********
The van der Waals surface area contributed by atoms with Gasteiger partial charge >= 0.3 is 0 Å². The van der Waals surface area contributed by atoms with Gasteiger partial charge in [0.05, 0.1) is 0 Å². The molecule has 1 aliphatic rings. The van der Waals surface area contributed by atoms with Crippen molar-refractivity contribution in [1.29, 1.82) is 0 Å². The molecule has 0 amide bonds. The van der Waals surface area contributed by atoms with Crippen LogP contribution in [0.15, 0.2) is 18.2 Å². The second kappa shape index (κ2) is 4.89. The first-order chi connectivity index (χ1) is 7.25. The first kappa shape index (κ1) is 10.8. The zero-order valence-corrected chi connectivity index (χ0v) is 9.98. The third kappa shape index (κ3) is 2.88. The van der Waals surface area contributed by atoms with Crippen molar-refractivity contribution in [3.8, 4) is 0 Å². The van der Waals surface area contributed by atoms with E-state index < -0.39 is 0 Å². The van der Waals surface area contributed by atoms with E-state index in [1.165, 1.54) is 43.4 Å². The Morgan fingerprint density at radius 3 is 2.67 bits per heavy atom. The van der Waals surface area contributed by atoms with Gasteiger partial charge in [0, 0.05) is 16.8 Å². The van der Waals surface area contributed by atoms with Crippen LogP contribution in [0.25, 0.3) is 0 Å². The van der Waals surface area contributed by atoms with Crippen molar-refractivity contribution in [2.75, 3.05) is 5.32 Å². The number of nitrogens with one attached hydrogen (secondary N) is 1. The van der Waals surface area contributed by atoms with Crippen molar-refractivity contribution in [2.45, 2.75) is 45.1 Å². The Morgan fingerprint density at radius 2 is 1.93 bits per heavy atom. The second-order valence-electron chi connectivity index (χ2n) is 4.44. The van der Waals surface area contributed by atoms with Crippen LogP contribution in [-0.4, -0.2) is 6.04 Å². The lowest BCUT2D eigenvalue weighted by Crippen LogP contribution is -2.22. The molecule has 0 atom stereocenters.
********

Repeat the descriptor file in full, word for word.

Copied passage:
The van der Waals surface area contributed by atoms with Gasteiger partial charge >= 0.3 is 0 Å². The van der Waals surface area contributed by atoms with Gasteiger partial charge in [0.05, 0.1) is 0 Å². The molecule has 1 aliphatic rings. The van der Waals surface area contributed by atoms with Crippen molar-refractivity contribution in [1.29, 1.82) is 0 Å². The molecule has 0 amide bonds. The van der Waals surface area contributed by atoms with Crippen LogP contribution in [0.15, 0.2) is 18.2 Å². The second kappa shape index (κ2) is 4.89. The first-order chi connectivity index (χ1) is 7.25. The first kappa shape index (κ1) is 10.8. The zero-order valence-corrected chi connectivity index (χ0v) is 9.98. The third kappa shape index (κ3) is 2.88. The van der Waals surface area contributed by atoms with Crippen molar-refractivity contribution in [3.8, 4) is 0 Å². The van der Waals surface area contributed by atoms with E-state index < -0.39 is 0 Å². The van der Waals surface area contributed by atoms with E-state index in [1.165, 1.54) is 43.4 Å². The Morgan fingerprint density at radius 3 is 2.67 bits per heavy atom. The van der Waals surface area contributed by atoms with Gasteiger partial charge in [0, 0.05) is 16.8 Å². The van der Waals surface area contributed by atoms with Crippen LogP contribution in [0.25, 0.3) is 0 Å². The van der Waals surface area contributed by atoms with Crippen molar-refractivity contribution in [2.75, 3.05) is 5.32 Å². The number of nitrogens with one attached hydrogen (secondary N) is 1. The van der Waals surface area contributed by atoms with Crippen molar-refractivity contribution in [2.45, 2.75) is 45.1 Å². The Morgan fingerprint density at radius 2 is 1.93 bits per heavy atom. The second-order valence-electron chi connectivity index (χ2n) is 4.44. The van der Waals surface area contributed by atoms with Crippen LogP contribution in [-0.4, -0.2) is 6.04 Å². The lowest BCUT2D eigenvalue weighted by Crippen LogP contribution is -2.22. The molecule has 0 atom stereocenters.